May 1977

Hyperserotonemia and Amine Metabolites in Autistic and Retarded Children

Author Affiliations

From the Department of Medicine (Dr Hanley), Veterans Administration Hospital, Lexington, Ky, and the Department of Psychiatry (Drs Stahl and Freedman), University of Chicago Pritzker School of Medicine.

Arch Gen Psychiatry. 1977;34(5):521-531. doi:10.1001/archpsyc.1977.01770170031002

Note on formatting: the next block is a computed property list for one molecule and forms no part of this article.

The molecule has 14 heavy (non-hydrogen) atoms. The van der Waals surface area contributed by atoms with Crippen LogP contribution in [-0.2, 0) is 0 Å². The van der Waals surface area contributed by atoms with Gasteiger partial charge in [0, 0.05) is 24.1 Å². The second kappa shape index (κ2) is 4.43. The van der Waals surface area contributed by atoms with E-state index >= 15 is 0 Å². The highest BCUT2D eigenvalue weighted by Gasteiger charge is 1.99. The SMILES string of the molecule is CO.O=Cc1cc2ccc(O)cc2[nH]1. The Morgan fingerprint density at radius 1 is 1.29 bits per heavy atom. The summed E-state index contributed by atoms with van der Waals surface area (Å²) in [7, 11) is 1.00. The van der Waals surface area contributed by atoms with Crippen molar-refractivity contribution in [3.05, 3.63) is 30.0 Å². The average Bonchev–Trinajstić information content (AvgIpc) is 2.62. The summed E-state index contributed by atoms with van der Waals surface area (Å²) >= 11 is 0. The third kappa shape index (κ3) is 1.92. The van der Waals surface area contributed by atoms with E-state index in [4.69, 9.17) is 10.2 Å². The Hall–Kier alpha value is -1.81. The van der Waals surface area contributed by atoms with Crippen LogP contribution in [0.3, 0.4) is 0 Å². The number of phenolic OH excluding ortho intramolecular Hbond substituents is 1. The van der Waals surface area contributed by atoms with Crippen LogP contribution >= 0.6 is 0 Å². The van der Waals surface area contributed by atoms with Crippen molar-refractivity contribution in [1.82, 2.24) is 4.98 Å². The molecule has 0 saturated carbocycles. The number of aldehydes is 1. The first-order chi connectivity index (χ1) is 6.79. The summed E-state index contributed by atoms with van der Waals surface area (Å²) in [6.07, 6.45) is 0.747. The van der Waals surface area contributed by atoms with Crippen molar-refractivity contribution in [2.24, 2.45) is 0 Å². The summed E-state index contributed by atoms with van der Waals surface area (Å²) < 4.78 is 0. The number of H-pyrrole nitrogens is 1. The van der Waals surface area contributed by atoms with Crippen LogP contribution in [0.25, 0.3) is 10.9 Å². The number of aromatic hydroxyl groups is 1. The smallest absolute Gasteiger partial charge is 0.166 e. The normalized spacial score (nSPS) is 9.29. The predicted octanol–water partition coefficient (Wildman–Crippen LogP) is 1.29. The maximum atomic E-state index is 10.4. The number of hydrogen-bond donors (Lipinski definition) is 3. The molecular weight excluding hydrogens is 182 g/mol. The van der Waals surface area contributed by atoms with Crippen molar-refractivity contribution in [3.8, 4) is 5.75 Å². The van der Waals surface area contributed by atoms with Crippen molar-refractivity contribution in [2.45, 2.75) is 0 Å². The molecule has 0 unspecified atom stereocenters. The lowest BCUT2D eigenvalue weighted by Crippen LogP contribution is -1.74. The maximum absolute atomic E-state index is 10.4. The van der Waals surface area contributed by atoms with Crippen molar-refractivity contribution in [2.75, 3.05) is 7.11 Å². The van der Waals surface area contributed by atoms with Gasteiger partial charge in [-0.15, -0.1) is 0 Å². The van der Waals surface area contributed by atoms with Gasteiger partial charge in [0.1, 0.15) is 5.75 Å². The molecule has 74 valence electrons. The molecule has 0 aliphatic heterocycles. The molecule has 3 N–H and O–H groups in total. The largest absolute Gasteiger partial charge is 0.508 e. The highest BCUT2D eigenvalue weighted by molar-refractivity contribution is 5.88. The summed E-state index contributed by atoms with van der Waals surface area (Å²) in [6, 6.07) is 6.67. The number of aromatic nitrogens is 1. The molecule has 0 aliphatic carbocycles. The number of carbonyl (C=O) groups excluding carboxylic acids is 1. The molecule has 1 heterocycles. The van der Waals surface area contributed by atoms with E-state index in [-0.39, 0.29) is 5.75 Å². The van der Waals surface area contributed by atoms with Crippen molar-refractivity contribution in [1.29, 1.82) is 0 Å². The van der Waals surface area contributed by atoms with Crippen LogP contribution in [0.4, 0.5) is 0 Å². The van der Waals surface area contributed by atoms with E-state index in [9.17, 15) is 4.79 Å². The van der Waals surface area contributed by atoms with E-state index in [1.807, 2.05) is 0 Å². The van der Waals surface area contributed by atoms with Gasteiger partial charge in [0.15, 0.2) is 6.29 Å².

• Mean whole blood serotonin (5-HT) levels were elevated in groups of autistic and severely retarded children. Eight of 27 (30%) individual autistic children, 13 of 25 (52%) severely retarded children, two of 23 (9%) mildly retarded children, and none of the control children had statistically significant blood 5HT levels elevations (hyperserotonemia). Hyperserotonemic autistic children excreted more urinary 5-HT, 5-hydroxyindoleacetic acid (5-HIAA), tryptamine, and vanillylmandelic acid than did mildly retarded children with normal blood 5-HT levels. Rates of depletion and repletion of blood 5-HT levels in these two groups following reserpine therapy were identical. Oral tryptophan administration doubled urinary 5-HIAA excretion in both groups and raised urinary 5-HT levels in hyperserotonemic autistic children, but lowered urinary 5-HT in mildly retarded, normal blood 5-HT children. No clear mechanism for hyperserotonemia was found; the rationale for further investigations is discussed.